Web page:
Endless Beach by Jenny Colgan (2018)

This book is a sequel to Cafe by the Sea

Once again Jenny Colgan takes us back to the rugged and remote Scottish island of Mure to continue the story of Flora and Joel, along with the rest of the MacKenzie family and the other island residents.

After their improbably but passionate romance at the end of Cafe of the Sea, Flora happily agrees to stay on Mure and run her cafe while Joel plans to work in New York City and return to island as much as possible. While this seems like the perfect solution for the new couple, Flora soon grows uncertain about the arrangement. Joel leaves for weeks, even months, at a time, then sweeps back onto the island with little notice and for impossibly short intervals, and the couple do nothing but make love. Exciting as this was at first, Flora wants to go out, have friends over, and (desperately, though she keeps this from Joel) to travel with him to America.

Joel, on the other hand, wants Flora and Mure to be an escape with no demands, no socializing, and no surprises. He feels content, but Flora feels hidden away like a secret. In a moment of daring, Flora flies to NYC on her own (with her last cent, seeing as her business is not making much money) to surprise Joel and everything goes horribly wrong. Joel is not happy to see her, she feels heartbroken and humiliated and their fights do nothing to get at the heart of their problems. Flora returns home certain things are over between them.

Meanwhile, two other romances are developing on the island. Flora’s brother Fintan has started a relationship with the billionaire American developer, Colton, who working to build a resort on the island. After the shock of his coming out, the MacKenzie clan is happy to support their love. Their relationship is a bright and happy contrast to Flora and Joel’s crumbling one. However, Colton’s promised re-invigoration of the island economy by opening the resort has yet to materialize. Plans to open to the Rock Resort and employ many islanders (and buy food from the MacKenzie family farm and cafe) seem to have stalled and Colton seems unconcerned.

Another complicated relationship — not quite a romance, though — is budding between the school teacher Lorna and the town’s doctor Saif. Lorna is madly in love with Saif, but his story is complicated. A Syrian war refugee who was settled on Mure in exchange for citizenship, Saif is wild with grief for the wife and children whom he was separated from while fleeing. He is thankful for Lorna’s companionship but wants nothing more. When word comes that his children have been found and will be coming home, he is thrilled and terrified. Lorna’s kindness and support help him adjust to his new life. While Lorna is happy to help, she begins to fear she has spend too long and fallen too deeply in love with a man who will never be hers.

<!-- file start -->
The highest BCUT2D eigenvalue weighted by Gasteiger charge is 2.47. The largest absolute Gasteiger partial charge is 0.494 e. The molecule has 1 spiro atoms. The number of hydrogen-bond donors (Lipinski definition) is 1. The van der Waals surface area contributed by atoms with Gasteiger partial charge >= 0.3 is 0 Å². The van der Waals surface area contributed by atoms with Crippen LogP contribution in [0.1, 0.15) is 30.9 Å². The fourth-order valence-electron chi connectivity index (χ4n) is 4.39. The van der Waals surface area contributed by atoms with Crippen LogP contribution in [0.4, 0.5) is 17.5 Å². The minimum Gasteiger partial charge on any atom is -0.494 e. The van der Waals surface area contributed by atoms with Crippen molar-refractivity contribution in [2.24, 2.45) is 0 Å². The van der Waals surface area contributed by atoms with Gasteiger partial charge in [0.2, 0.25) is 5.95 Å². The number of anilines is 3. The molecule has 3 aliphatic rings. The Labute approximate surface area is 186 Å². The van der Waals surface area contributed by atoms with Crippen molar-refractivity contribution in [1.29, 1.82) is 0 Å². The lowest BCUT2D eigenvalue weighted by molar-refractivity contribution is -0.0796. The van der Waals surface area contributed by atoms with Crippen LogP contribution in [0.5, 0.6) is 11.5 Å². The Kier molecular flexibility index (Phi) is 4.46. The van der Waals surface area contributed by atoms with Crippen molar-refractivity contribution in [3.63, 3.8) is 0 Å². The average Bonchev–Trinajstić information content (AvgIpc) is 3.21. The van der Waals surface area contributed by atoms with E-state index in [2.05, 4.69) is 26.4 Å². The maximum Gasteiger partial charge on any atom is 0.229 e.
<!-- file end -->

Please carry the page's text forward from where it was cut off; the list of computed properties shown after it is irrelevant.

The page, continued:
While these romances ebb and flow, something big is brewing. Flora senses that Colton’s lack of interest in opening the resort is more than procrastinating and fears for the islanders who have pinned so many hopes on its money and jobs. She says nothing, not wanting to dull her brothers happiness.

Will she lose Joel and the Cafe all in one summer?


Eleanor Oliphant is Completely Fine by Gail Honeyman (2017)


This novel was a total gem, it completely caught me off-guard with its achingly tender story of grief, loneliness, and the need for human connection. Told by a singularly unique narrator, the socially-challenged introvert Eleanor Oliphant, whose honesty and frankness are simultaneous shocking and hilarious, who gives the story a wholly fresh look at social isolation.

When we first meet Eleanor, she is living a tightly regimented and austere life. She has work, errands, and drinking vodka, but very little else. No friends, no outings, no traveling. Having lived this way most of her adult life, Eleanor seems reasonably convinced that she is content and struggles to imagine what more she could ask for from her life. After all, she reasons, she has a home, a job, and enough money to make ends meet; why bother adding in the complexities and complications that acquaintances or hobbies might bring?